When You Can't Pay Your Taxes in Full: Installment Agreements With the IRS
A monthly payment plan is often the easiest way to pay off any large debt, even a tax liability, and the Internal Revenue Service (IRS) offers various payment arrangements and installment agreements to help taxpayers eliminate their tax debts.
You can request an installment agreement online at the IRS website or by submitting Form 9465, but you must contact the IRS directly to add tax liabilities to an existing installment agreement. All agreements are subject to certain rules.
The IRS will usually charge interest and penalties for late tax payments even if you enter into an agreement.
Guaranteed Installment Agreements
The IRS will automatically agree to an installment plan if you owe $10,000 or less. You must meet all of the following criteria:
- You (and your spouse if you're married) haven't filed a late return or paid late in the previous five years. This does not include extensions of time to file. It means missing a tax deadline without taking any action.
- You agree to file on time and to pay on time in future tax years.
- You agree to pay the amount you owe within three years.
- You don't have an open bankruptcy proceeding.
You might have to provide some information regarding your finances if you owe the IRS more than $10,000.
The main benefit of a guaranteed installment agreement is that the IRS will not file a federal tax lien or levy against you for outstanding taxes due. Tax liens, like mortgage liens, give the IRS the right to certain assets if you don't pay. A tax levy gives the IRS the right to seize certain assets. Both liens and levies can be reported to the credit bureaus and negatively impact your credit score.
Individual Payment Plans
You might qualify for an individual payment plan by going to IRS.gov/opa if you don't meet the criteria for a guaranteed installment agreement. Taxpayers can qualify for this type of agreement when the balance owed to the IRS is $50,000 or less.
According to the IRS, individuals can make full payment, they can assume a short-term plan to pay in 120 days or less, or they can agree to a long-term installment agreement to pay off the tax debt in more than 120 days.
- You can apply online for the long-term payment plan if you owe $50,000 or less in combined tax, penalties and interest, and have filed all required returns.
- You can apply for the short-term payment plan if you owe less than $100,000 in combined tax, penalties, and interest.
What If You Can't Pay?
It's important to contact the IRS immediately if you're approved for an installment agreement and your financial situation turns out to be more dire than you thought or if you encounter a financial setback. Options are available to help you out. You might be able to reduce your monthly payment if you've agreed to pay more than the minimum each month.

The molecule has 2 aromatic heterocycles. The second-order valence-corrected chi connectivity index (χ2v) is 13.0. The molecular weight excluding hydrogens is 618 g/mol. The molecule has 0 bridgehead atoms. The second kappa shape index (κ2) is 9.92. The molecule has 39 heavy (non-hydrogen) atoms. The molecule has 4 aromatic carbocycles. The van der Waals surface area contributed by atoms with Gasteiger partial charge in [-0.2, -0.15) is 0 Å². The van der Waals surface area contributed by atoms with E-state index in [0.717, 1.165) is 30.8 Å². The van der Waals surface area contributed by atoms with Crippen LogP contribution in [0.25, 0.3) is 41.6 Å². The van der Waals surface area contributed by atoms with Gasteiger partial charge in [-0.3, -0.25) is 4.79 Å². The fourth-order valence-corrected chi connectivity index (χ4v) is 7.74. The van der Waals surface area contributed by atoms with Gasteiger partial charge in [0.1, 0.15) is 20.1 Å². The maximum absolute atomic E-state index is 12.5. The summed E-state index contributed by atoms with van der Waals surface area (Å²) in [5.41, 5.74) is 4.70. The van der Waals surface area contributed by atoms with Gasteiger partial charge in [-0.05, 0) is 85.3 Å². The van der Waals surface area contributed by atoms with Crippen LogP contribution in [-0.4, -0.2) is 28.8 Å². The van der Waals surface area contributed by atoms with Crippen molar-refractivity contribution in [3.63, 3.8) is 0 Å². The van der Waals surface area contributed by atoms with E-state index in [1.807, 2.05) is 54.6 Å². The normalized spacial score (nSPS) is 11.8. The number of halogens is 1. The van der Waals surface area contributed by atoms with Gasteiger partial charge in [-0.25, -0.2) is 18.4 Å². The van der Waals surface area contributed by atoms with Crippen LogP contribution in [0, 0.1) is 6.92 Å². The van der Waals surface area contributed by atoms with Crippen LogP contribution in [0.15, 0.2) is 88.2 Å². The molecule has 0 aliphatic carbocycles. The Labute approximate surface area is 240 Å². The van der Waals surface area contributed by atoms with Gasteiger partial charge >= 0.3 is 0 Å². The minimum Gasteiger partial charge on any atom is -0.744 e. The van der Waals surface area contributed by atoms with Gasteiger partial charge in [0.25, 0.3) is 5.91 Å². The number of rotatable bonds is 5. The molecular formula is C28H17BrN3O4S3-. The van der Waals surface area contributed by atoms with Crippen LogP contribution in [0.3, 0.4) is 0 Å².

You might have to provide proof of your financial situation, however.
Partial Payment Installment Agreements (PPIAs)
A partial payment installment agreement (PPIA) allows you to make a monthly payment to the IRS that is based on what you can afford after accounting for your essential living expenses. You must owe over $10,000 to qualify and have no outstanding returns, have limited assets, and no bankruptcies. To request a PPIA, you must file Form 433 with Form 9465.
You can calculate your payment based on your disposable income using Form 433. A partial payment plan can be set up for a longer repayment term, and the IRS might file a federal tax lien to protect its interests. You might have to provide pay stubs and bank statements to support your application and substantiate any equity you have in owned assets. The terms of the agreement will be reviewed every two years in case you can make additional payments.
The IRS might require that you sell assets to pay your tax debt rather than enter into a PPIA.
An Offer in Compromise
An offer in compromise might be a possibility after all other options have been exhausted. An offer in compromise involves negotiating with the IRS to pay a lump sum for less than what you owe. You'll typically need a tax professional to help represent you. An offer in compromise will only be discussed if you're unable to make any type of installment plan agreement.
It is best to seek the advice of a federally authorized tax professional, such as an enrolled agent, if you're unable to pay your tax debt. A professional can talk to the IRS on your behalf and can help you manage the process so it's not so overwhelming. A professional can also help you analyze your financial situation and tax issues to help you decide which program will best suit your needs.
IRS. "Instructions for Form 9465." Page 1. Accessed March 11, 2020.
IRS. "Topic No. 202 Tax Payment Options." Accessed March 5, 2020.
IRS. "Apply Online for a Payment Plan." Accessed March 5, 2020.
IRS. "What If I Can't Pay My Installment Agreement?" Accessed March 5, 2020.
IRS. "Part 5, Chapter 14, Section 2. Partial Payment Installment Agreements and the Collection Statute Expiration Date (CSED)." Accessed March 11, 2020.
IRS. "Offer in Compromise." Accessed March 5, 2020.